The lawsuit was filed by attorneys from the ACLU Foundation of Southern California, Northwest Immigrant Rights Project, National Immigration Project of the National Lawyers Guild, Law Offices of Stacy Tolchin, the national ACLU, the ACLU of Washington, and Perkins Coie LLP. 

The complaint is at:


The American Civil Liberties Union was founded in 1920 and is our nation's guardian of liberty. The ACLU works in the courts, legislatures and communities to defend and preserve the individual rights and liberties guaranteed to all people in this country by the Constitution and laws of the United States.

House Democrats Request 'Damage Assessment' Following Recovery of Classified Docs

"Former President Trump's conduct has potentially put our national security at grave risk," Reps. Carolyn Maloney and Adam Schiff wrote to Director of National Intelligence Avril Haines.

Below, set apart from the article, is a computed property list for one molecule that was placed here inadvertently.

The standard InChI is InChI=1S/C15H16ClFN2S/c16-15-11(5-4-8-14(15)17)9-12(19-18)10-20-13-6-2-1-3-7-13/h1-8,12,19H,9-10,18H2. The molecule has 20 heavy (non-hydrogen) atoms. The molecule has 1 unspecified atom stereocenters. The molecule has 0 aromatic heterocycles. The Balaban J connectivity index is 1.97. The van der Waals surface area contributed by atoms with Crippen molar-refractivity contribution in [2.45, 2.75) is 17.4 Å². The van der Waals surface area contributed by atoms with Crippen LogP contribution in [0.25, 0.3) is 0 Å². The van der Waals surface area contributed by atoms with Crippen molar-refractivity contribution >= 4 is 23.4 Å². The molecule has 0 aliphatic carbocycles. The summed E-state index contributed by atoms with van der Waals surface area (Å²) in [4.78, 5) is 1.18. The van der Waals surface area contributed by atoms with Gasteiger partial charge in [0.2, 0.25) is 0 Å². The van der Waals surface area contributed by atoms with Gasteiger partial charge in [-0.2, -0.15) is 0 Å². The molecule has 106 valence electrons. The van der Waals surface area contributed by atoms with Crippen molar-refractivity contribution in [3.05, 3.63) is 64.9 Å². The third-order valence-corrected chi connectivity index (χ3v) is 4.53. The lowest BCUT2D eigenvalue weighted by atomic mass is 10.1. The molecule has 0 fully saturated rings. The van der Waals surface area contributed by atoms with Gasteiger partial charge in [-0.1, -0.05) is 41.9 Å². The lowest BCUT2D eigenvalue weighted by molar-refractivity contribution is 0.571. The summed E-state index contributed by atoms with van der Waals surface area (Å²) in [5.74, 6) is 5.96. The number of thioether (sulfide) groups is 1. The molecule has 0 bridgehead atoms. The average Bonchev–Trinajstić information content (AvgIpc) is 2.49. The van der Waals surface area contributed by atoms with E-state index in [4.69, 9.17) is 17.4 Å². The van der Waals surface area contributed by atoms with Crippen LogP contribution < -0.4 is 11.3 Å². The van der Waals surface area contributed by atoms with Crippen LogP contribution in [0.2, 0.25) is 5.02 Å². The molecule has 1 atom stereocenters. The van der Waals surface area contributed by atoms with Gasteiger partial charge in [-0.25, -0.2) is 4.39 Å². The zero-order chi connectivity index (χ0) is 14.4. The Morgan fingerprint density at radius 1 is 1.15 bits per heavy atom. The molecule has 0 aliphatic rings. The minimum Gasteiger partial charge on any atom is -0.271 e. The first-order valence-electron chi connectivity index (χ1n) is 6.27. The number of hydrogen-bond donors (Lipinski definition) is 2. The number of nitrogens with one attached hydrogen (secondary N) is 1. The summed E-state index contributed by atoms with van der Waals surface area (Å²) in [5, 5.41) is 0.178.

Kenny Stancil ·

Violent Threats Against FBI Soar as Trump Lies About Mar-a-Lago Search

Menacing messages posted online "include a threat to place a so-called dirty bomb in front of FBI Headquarters" and "general calls for 'civil war' and 'armed rebellion,'" officials warned.

Kenny Stancil ·

'Biggest Win for Tax Fairness' in Decades: Progressives Cheer Reforms in IRA, Demand More

"While this bill establishes desperately needed changes to our tax laws and IRS funding, it is still a far cry from the systemic changes that we need in our society to rectify the hold the rich still have on every level of our economy."

Kenny Stancil ·

'Care Can't Wait': IRA a Good Start, Progressives Say, But More Is Needed

"Americans deserve a full loaf of bread," said health justice advocate Ady Barkan.

Kenny Stancil ·

'I'm Back': Fetterman Returns to Campaign Trail Following May Stroke

"I'm not only grateful to be alive, but also for the campaign we're building together," said the Democratic nominee for Pennsylvania's open U.S. Senate seat.

Kenny Stancil ·

Common Dreams Logo